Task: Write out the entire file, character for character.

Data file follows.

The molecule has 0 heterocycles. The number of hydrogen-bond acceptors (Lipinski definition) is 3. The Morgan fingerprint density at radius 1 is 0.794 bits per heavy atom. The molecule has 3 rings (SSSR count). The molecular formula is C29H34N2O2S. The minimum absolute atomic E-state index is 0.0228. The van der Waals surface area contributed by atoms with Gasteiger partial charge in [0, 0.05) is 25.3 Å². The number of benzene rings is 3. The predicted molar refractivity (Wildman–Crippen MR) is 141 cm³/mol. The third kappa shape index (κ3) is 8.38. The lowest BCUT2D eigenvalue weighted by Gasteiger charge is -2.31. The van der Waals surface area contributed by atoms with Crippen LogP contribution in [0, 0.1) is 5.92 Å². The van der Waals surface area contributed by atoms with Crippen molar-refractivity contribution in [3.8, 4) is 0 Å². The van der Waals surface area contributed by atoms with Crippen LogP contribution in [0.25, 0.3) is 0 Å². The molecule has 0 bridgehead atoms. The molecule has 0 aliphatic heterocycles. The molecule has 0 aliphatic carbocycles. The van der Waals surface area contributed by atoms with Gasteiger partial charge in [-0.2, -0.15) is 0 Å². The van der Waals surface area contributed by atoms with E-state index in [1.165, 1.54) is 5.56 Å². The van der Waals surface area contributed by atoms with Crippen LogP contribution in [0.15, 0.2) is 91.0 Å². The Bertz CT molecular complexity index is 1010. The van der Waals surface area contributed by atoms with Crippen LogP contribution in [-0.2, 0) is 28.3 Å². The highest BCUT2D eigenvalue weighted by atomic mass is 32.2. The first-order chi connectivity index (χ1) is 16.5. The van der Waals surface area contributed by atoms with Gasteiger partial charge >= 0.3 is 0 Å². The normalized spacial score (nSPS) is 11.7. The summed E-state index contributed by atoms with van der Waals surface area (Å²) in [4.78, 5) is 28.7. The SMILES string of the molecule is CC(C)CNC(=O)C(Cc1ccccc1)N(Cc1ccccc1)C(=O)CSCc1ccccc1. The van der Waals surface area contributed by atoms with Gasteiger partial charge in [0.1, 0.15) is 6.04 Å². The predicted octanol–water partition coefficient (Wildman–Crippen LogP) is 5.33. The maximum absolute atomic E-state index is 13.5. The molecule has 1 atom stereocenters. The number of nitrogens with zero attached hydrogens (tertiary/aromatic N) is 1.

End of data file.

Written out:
The molecule has 0 heterocycles. The number of hydrogen-bond acceptors (Lipinski definition) is 3. The Morgan fingerprint density at radius 1 is 0.794 bits per heavy atom. The molecule has 3 rings (SSSR count). The molecular formula is C29H34N2O2S. The minimum absolute atomic E-state index is 0.0228. The van der Waals surface area contributed by atoms with Gasteiger partial charge in [0, 0.05) is 25.3 Å². The number of benzene rings is 3. The predicted molar refractivity (Wildman–Crippen MR) is 141 cm³/mol. The third kappa shape index (κ3) is 8.38. The lowest BCUT2D eigenvalue weighted by Gasteiger charge is -2.31. The van der Waals surface area contributed by atoms with Crippen LogP contribution in [0, 0.1) is 5.92 Å². The van der Waals surface area contributed by atoms with Crippen molar-refractivity contribution in [3.8, 4) is 0 Å². The van der Waals surface area contributed by atoms with Crippen LogP contribution in [0.25, 0.3) is 0 Å². The molecule has 0 bridgehead atoms. The molecule has 0 aliphatic heterocycles. The molecule has 0 aliphatic carbocycles. The van der Waals surface area contributed by atoms with Gasteiger partial charge in [-0.2, -0.15) is 0 Å². The van der Waals surface area contributed by atoms with E-state index in [1.165, 1.54) is 5.56 Å². The van der Waals surface area contributed by atoms with Crippen LogP contribution in [0.15, 0.2) is 91.0 Å². The Bertz CT molecular complexity index is 1010. The van der Waals surface area contributed by atoms with Crippen LogP contribution in [-0.2, 0) is 28.3 Å². The highest BCUT2D eigenvalue weighted by atomic mass is 32.2. The first-order chi connectivity index (χ1) is 16.5. The van der Waals surface area contributed by atoms with Gasteiger partial charge >= 0.3 is 0 Å². The normalized spacial score (nSPS) is 11.7. The summed E-state index contributed by atoms with van der Waals surface area (Å²) in [4.78, 5) is 28.7. The SMILES string of the molecule is CC(C)CNC(=O)C(Cc1ccccc1)N(Cc1ccccc1)C(=O)CSCc1ccccc1. The van der Waals surface area contributed by atoms with Gasteiger partial charge in [0.1, 0.15) is 6.04 Å². The predicted octanol–water partition coefficient (Wildman–Crippen LogP) is 5.33. The maximum absolute atomic E-state index is 13.5. The molecule has 1 atom stereocenters. The number of nitrogens with zero attached hydrogens (tertiary/aromatic N) is 1.